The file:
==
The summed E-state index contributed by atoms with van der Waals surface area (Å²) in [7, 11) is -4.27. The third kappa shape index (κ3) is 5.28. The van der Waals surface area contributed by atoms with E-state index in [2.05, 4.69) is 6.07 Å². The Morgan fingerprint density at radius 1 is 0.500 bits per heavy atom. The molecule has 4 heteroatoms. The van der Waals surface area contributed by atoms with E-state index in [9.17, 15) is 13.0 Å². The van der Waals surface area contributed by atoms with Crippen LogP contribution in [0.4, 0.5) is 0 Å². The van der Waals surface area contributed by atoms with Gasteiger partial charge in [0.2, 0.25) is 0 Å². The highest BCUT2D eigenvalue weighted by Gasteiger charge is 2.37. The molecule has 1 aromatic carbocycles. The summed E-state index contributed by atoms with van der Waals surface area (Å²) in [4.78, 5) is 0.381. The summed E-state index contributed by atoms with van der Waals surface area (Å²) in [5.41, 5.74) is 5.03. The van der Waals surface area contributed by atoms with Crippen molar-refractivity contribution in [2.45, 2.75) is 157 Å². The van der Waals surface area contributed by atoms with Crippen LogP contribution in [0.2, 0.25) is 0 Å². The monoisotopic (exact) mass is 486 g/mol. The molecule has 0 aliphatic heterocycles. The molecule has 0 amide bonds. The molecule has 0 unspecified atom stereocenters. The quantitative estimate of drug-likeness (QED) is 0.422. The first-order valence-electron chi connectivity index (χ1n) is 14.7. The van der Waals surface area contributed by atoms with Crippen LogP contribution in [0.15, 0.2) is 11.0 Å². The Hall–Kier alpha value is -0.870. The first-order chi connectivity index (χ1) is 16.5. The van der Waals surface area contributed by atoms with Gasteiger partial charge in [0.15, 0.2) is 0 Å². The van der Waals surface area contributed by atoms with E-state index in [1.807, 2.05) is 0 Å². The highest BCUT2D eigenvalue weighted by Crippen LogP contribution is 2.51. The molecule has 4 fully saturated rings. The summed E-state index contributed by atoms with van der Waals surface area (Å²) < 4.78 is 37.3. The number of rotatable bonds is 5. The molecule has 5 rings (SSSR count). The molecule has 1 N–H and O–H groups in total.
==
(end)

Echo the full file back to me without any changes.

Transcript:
The summed E-state index contributed by atoms with van der Waals surface area (Å²) in [7, 11) is -4.27. The third kappa shape index (κ3) is 5.28. The van der Waals surface area contributed by atoms with E-state index in [2.05, 4.69) is 6.07 Å². The Morgan fingerprint density at radius 1 is 0.500 bits per heavy atom. The molecule has 4 heteroatoms. The van der Waals surface area contributed by atoms with E-state index in [9.17, 15) is 13.0 Å². The van der Waals surface area contributed by atoms with Crippen LogP contribution in [0.4, 0.5) is 0 Å². The van der Waals surface area contributed by atoms with Gasteiger partial charge in [0.2, 0.25) is 0 Å². The highest BCUT2D eigenvalue weighted by Gasteiger charge is 2.37. The molecule has 1 aromatic carbocycles. The summed E-state index contributed by atoms with van der Waals surface area (Å²) in [4.78, 5) is 0.381. The summed E-state index contributed by atoms with van der Waals surface area (Å²) in [5.41, 5.74) is 5.03. The van der Waals surface area contributed by atoms with Crippen molar-refractivity contribution in [2.45, 2.75) is 157 Å². The van der Waals surface area contributed by atoms with Crippen LogP contribution in [0.2, 0.25) is 0 Å². The monoisotopic (exact) mass is 486 g/mol. The molecule has 0 aliphatic heterocycles. The molecule has 0 amide bonds. The molecule has 0 unspecified atom stereocenters. The quantitative estimate of drug-likeness (QED) is 0.422. The first-order valence-electron chi connectivity index (χ1n) is 14.7. The van der Waals surface area contributed by atoms with Crippen LogP contribution in [0.15, 0.2) is 11.0 Å². The Hall–Kier alpha value is -0.870. The first-order chi connectivity index (χ1) is 16.5. The van der Waals surface area contributed by atoms with Gasteiger partial charge in [0.15, 0.2) is 0 Å². The van der Waals surface area contributed by atoms with E-state index in [1.807, 2.05) is 0 Å². The highest BCUT2D eigenvalue weighted by Crippen LogP contribution is 2.51. The molecule has 4 fully saturated rings. The summed E-state index contributed by atoms with van der Waals surface area (Å²) < 4.78 is 37.3. The number of rotatable bonds is 5. The molecule has 5 rings (SSSR count). The molecule has 1 N–H and O–H groups in total.